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Jews and American Politics

Tue, December 19, 10:15 to 11:45am, Marriott Marquis Washington, DC, George Washington University

Session Submission Type: Panel Session

Abstract

This panel will bring together four scholars to address different aspects of Jewish involvement in formal and informal American political spaces.

In “A Toast to Silence: Forging an Orthodox Jewish Politics in Prohibition-Era America,”
Tania Tulcin argues that during the Prohibition era, a significant number of rabbis flouted the law by taking advantage of a limited exemption for ritual wine and procuring additional allotments for sale to unauthorized persons, reaping large profits in return. Contrary to the regnant scholarship, which attributes Orthodox silence on the permissibility of grape juice to pecuniary motives, this paper locates the Orthodox “response” within a distinctly political frame. The Orthodox crafted a uniquely American solution to a set of internal religious concerns, demonstrating the impact of American law and politics on shaping Jewish values.

Sandra Fox, in ““We’ll Turn this Camp Right Upside Down”: Generational Tension, Politics, and Youth Power in Postwar Jewish Summer Camps” analyzes the inner politics of postwar Jewish camps, considering the nature of youths’ power and agency, shedding light on the dynamics between postwar establishment leaders and the youth it paternalistically aimed to serve, and the prehistory of the Jewish “continuity problem.”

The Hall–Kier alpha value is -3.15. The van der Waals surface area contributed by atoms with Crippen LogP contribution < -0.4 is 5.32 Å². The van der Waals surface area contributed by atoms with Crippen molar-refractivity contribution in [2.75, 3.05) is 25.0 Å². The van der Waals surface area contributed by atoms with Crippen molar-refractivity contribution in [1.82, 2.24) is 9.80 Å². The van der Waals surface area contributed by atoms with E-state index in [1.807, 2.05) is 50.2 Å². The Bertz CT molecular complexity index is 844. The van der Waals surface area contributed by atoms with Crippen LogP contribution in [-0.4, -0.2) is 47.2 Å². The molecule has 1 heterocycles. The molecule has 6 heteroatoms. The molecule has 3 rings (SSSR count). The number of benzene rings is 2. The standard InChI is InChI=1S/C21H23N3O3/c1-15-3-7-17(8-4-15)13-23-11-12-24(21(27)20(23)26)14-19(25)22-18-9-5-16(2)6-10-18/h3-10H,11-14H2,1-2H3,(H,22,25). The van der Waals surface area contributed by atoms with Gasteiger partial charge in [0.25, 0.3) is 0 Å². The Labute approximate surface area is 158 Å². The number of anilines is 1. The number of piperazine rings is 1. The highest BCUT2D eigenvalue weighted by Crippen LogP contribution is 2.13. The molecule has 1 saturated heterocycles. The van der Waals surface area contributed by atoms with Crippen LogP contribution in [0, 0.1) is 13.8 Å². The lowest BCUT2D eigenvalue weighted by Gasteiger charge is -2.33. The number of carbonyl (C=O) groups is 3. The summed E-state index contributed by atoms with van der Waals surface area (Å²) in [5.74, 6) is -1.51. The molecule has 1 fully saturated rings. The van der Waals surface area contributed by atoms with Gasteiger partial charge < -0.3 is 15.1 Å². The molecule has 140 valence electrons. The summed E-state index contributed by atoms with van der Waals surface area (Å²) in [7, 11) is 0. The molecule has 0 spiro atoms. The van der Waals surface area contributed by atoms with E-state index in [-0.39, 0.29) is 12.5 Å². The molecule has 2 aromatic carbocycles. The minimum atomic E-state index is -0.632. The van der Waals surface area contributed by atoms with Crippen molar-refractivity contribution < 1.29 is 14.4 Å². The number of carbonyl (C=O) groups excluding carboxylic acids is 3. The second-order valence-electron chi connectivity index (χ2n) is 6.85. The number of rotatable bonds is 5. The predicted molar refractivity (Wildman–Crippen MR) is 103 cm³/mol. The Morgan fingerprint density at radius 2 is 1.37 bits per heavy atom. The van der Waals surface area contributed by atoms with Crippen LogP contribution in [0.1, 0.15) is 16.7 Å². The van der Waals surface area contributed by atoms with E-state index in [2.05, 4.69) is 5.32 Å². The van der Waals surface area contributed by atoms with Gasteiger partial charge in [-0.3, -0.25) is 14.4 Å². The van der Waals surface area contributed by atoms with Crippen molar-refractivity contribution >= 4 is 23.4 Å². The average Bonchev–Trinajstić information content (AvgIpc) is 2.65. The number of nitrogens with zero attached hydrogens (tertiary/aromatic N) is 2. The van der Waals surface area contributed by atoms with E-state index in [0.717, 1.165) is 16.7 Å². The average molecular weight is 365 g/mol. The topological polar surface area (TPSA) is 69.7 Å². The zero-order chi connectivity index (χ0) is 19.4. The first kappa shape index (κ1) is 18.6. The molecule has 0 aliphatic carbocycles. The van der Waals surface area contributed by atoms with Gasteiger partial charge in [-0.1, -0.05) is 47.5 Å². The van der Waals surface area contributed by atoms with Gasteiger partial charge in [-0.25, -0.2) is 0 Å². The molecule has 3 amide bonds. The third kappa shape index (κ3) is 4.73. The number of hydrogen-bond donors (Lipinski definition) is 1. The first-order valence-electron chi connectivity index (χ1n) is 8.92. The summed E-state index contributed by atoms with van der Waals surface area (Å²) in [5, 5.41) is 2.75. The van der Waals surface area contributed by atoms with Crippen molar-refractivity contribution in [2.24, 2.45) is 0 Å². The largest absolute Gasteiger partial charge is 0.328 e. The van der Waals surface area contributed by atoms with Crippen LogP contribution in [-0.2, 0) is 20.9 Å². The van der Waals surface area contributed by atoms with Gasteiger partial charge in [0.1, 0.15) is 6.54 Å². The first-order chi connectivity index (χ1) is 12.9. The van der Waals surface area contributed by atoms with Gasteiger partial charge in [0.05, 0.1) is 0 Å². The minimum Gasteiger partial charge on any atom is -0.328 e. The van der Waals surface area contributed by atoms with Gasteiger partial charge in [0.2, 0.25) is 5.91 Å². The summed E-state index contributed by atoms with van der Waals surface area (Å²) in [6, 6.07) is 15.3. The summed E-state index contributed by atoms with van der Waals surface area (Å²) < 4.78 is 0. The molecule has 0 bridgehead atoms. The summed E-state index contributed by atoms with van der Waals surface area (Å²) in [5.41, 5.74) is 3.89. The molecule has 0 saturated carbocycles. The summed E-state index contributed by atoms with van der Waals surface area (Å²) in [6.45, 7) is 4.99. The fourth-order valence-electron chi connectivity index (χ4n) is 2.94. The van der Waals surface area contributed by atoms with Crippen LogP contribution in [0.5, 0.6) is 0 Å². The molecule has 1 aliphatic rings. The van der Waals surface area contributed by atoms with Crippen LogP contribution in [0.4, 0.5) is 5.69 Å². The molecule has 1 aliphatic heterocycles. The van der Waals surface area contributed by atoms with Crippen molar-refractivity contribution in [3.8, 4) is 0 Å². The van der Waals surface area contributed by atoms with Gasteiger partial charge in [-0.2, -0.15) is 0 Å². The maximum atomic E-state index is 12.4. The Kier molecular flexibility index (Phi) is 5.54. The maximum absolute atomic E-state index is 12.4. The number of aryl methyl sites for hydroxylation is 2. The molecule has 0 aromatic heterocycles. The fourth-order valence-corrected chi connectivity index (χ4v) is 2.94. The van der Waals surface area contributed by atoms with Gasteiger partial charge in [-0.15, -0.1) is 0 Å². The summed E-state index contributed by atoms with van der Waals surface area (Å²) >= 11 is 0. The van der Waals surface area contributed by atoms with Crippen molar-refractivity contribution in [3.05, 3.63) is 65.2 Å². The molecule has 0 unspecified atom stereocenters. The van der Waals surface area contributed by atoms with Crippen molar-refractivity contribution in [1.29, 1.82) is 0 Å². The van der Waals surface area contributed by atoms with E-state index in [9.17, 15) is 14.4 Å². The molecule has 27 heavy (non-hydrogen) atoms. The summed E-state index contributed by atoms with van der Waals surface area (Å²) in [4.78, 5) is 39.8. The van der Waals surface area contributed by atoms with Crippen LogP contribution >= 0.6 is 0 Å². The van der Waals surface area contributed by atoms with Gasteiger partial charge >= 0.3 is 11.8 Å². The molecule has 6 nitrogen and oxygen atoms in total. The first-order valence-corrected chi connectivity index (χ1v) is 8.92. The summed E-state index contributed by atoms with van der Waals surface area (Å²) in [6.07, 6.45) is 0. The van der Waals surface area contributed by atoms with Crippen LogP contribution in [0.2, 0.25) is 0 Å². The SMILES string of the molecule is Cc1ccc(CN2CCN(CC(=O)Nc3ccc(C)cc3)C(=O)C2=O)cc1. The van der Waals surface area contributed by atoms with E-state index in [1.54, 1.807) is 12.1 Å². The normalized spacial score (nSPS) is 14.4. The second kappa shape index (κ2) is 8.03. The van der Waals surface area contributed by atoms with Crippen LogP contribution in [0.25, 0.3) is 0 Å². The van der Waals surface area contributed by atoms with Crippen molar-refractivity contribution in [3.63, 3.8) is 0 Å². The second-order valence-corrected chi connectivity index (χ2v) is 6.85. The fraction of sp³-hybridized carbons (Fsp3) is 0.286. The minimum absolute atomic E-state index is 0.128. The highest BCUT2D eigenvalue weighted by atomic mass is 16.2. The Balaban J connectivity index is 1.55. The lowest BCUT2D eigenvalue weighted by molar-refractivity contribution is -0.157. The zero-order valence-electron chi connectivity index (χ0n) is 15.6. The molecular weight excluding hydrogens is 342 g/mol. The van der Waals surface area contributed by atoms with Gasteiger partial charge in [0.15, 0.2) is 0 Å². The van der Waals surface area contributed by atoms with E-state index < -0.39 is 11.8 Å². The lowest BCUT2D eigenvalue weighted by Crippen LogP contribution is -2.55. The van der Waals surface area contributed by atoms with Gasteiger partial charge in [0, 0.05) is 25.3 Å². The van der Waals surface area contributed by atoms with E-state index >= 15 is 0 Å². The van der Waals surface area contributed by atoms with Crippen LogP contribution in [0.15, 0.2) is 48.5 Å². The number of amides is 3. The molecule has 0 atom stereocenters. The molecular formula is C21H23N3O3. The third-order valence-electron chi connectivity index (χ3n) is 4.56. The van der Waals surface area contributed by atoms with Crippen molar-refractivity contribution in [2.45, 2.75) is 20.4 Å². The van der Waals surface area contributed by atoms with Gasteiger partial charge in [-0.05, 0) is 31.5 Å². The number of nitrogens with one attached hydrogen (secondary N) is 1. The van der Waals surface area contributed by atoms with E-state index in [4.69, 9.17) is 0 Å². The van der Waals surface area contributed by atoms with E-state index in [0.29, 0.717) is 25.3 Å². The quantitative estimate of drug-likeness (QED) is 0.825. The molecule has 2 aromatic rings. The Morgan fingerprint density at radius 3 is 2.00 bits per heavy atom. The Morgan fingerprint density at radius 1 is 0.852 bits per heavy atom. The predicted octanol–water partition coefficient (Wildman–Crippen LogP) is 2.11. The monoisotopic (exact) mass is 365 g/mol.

In “The Politics of Libertarian Jews,” Herbert Weisberg develops a typology of American Jews’ ideological views on domestic policy, focusing on an unexpectedly large category: Libertarian Jews. The implications of the emergence of this large ideological group for the future of American Jewry are analyzed.

Finally, Daniel David May, in “The Politics of Whiteness : Race and Nation in W.E.B DuBois, Mordecai Kaplan, and Contemporary Struggles for Racial Justice,” demonstrates that one of the cardinal achievements of the Movement for Black Lives has been shifting the language from a rhetoric of “racism” to “white supremacy.” But “white supremacy” cannot be eradicated without ending “whiteness,” an identity predicated upon the domination of others. Mordecai Kaplan and W.E.B. Dubois were both influenced by the thought of American pragmatism, and sought ways to re-imagine the meaning of their respective communities to meet the challenges of their times. How successful were they in rejecting racialized identities? How did they see the relationship between Jewish nationalism and Black nationalism? And what might their work offer for American Jews developing communities of solidarity to meet contemporary challenges?”

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